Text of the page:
The folks at "Yentl" have not yet demanded a recount. – Shoshana Lewin, Contributing Writer
ROUNDTABLE DOES LUNCH
The Jewish Business Leader Roundtable (JBLR) celebrated its first anniversary at Tarzana's El Caballero Country Club on Oct. 15. But instead of its typical 7 a.m. breakfast meeting, Roundtable regulars shared an elegant lunch with guest speaker Norman Pattiz, founder and chairman of Westwood One, who recounted his entrepreneurial past and his current efforts to bring balanced news to the Middle East.
Pattiz had worked as sales manager for local television station KCOP in the late 1970s, but a week before his wedding he was fired and replaced by the new general manager's younger brother.
When he returned to Los Angeles from his honeymoon, Pattiz was inspired by a 52-hour Motown weekend on KGFJ and began syndicating programs to radio stations under the name Westwood One. The company now supplies radio and television stations with news, talk, sports, music, traffic reports and weather, and boasts an estimated 2003 revenue of $539.2 million.
In 2000, President Bill Clinton appointed Pattiz to the U.S. Broadcasting Board of Governors. After discovering that the U.S. outreach to the Middle East consisted of a one-size-fits-all, seven-hour shortwave Voice of America broadcast out of the Greek island of Rhodes, he went about reshaping the nation's approach to countries whose media environment is saturated with hate speech and self-censorship.
What the board of governors came up with was Radio Sawa, which was armed with a journalistic mission.
"We're not in the propaganda business," Pattiz said. "We're an example of a free press in the American tradition."
Programming youth-oriented popular music with news, Sawa broadcasts are increasingly finding an audience. The only two countries not broadcasting Sawa are Egypt and Saudi Arabia.
"We're starting to cut through the natural bias in the area," said Pattiz, citing studies that show Radio Sawa listeners have a more positive attitude toward the United States than non-Sawa listeners.
Pattiz's latest effort on the board has been Alhurra, Arabic for "the free one," a commercial-free Arabic-language satellite television network for the Middle East that mixes news coverage with magazine shows on topics like entertainment, sports, high-tech, style and food.
And while Alhurra is hoping to share the audience with Al Jazeera, Pattiz didn't have many kind things to say about the Qatar-based cultural icon.
"They are not the CNN of the Middle East. They are CNN meets 'Jerry Springer,'" he said.
JBLR is a Jewish Federation/Valley Alliance group that started with the help of 10 families and has grown to host 25 members and five or six guests at each breakfast meeting. The group meets on the first Friday of each month, seeking to provide members and guests with thought-provoking speakers on topics of concern to the Jewish community, rather than the usual staid networking mixer.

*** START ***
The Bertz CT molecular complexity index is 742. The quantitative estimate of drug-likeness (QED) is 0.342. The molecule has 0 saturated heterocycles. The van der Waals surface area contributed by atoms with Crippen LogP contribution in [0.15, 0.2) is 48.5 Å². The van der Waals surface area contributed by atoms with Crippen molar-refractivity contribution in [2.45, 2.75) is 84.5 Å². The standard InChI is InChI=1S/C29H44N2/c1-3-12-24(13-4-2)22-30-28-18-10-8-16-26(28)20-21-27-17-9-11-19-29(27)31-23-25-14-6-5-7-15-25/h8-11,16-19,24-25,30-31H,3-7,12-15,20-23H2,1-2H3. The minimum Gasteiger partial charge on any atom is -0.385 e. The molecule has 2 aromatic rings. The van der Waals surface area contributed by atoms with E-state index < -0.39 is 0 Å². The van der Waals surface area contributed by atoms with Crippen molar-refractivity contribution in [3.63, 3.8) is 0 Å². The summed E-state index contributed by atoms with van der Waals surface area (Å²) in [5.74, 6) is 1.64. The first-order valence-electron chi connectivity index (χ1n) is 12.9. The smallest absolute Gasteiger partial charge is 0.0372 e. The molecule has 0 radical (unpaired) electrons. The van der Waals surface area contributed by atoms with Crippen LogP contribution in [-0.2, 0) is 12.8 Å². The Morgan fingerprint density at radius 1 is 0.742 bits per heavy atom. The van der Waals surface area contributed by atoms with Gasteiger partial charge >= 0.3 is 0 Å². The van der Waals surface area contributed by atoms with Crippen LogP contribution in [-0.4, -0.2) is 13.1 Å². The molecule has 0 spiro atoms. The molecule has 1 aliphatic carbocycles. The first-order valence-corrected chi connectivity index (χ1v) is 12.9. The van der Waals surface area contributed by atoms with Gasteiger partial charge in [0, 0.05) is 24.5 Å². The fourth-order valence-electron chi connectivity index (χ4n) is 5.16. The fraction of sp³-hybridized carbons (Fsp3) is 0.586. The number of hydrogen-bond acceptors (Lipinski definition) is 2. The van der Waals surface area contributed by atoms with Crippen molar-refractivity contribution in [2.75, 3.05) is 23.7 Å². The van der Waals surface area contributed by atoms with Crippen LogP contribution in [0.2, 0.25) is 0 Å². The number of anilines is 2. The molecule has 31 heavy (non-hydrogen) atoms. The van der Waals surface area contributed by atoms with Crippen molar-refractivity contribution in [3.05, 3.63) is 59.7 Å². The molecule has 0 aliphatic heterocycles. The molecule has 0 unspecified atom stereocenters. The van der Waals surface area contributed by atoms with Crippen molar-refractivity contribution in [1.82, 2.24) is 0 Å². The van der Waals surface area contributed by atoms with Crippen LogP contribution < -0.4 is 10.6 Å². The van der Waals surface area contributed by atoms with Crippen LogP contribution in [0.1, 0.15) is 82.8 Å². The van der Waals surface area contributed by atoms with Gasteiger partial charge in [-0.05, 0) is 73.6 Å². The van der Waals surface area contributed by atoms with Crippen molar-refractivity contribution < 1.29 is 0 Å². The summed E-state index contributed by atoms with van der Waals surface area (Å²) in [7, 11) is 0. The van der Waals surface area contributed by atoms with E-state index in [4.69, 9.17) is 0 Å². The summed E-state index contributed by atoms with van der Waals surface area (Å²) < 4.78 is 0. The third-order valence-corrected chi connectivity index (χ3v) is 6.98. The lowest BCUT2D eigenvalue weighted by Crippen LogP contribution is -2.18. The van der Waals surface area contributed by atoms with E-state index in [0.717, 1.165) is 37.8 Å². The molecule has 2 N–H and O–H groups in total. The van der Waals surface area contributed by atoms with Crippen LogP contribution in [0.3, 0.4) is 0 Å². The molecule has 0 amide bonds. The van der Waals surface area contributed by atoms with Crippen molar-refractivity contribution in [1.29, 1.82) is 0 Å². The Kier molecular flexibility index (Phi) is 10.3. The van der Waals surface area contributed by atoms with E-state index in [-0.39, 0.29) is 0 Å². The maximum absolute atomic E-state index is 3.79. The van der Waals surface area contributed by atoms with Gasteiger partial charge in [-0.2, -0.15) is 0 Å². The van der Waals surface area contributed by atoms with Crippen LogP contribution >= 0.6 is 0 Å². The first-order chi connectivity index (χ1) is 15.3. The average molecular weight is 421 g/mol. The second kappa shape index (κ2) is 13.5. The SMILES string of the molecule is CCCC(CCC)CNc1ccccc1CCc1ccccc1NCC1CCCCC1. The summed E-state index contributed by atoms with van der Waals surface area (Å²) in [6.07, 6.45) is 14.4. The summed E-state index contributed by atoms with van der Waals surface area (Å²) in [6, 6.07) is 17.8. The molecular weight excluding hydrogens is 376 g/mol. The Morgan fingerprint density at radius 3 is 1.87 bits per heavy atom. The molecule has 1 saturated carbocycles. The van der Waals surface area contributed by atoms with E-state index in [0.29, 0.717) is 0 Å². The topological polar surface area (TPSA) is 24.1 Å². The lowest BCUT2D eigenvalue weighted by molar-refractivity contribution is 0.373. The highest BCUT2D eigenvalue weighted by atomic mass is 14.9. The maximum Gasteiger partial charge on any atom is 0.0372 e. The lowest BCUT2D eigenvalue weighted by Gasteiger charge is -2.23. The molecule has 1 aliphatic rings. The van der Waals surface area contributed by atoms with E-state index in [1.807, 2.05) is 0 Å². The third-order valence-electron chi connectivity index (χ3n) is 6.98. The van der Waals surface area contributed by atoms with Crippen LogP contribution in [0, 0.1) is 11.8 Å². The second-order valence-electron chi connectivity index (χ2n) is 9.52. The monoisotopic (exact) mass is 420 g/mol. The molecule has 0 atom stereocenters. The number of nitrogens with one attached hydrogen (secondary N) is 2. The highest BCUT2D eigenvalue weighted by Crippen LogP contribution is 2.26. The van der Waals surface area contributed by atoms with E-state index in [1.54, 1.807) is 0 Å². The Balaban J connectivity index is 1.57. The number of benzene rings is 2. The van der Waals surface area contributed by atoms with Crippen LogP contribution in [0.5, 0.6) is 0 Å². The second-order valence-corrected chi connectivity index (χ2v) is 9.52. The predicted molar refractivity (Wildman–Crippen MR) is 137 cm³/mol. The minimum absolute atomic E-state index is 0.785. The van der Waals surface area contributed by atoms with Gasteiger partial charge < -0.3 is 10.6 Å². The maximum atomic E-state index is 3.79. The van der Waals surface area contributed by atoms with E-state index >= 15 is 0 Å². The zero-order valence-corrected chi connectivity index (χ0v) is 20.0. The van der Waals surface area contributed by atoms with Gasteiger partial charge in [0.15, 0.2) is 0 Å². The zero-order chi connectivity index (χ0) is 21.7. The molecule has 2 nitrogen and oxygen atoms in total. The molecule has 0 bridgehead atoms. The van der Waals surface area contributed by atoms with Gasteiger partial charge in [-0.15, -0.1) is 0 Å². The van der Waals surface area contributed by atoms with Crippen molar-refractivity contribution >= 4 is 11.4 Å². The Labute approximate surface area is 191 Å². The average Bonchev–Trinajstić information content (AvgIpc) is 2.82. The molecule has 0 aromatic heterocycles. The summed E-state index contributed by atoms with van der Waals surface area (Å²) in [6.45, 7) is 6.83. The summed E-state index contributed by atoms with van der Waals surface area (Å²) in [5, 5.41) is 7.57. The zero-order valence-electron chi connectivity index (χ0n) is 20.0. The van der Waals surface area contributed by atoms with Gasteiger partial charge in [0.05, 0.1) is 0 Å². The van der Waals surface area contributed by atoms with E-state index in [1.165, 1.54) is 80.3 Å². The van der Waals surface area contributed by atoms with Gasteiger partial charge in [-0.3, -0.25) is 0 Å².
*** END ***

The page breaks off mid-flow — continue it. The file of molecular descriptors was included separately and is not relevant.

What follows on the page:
Recent programming has included talks with Rabbi Stan Levy, co-founder of Bet Tzedek, and L.A. City Councilman Jack Weiss, as well as an Oct. 3 group volunteer effort at SOVA's Reseda' Boulevard location.
"We've been focusing on the quality of speakers and the quality of time that we spend together," said Larry Cohen, JBLR co-chair.
The group has previously limited its membership but is expanding in January to include CEOs, presidents and principal partners.
For more information about the Jewish Business Leader Roundtable, call (818) 464-3263. – Adam Wills, Associate Editor
More than 160 women attended Hadassah Southern California Health Professionals Council's sixth annual Women's Health Day on Oct. 14, titled, "Healthy Women, Healthy Lives."
Held at West Los Angeles' University Synagogue, which co-sponsored the event, medical experts addressed topics such as heart health, colorectal cancer and cosmetic dermatology. Members picked up information sheets on breast cancer, genetics-based discrimination and organ donation.
"It's a chance to educate women about health matters and give them up-to-date information and clear up misconceptions," said Charlotte Horstein, Health Professionals Council president. "There are so many advances today."
She added that it's important for women to keep up with medical changes, because "women typically determine health care for the family."
During his lunchtime speech, University Synagogue's Rabbi Morley Feinstein addressed the Jewish approach to stem-cell research.
"A physician has the divine right to heal as a partner with God in creation," Feinstein said. "We are in the ethical business of saving life."
The first Women's Health Day was established in 1998 by the Health Professionals Council, formerly the Nurses Council, and drew 25 women to a luncheon at Cedars-Sinai Medical Center.
"As we've developed our program, women's health issues have gotten a great amount of attention [from Hadassah members]," said this year's event chair Maxine Wainman, a 50-year member and registered nurse who helped start the Women's Health Day. "I wanted it to be a thank you to the Hadassah women who had been so active in Southern California." – AW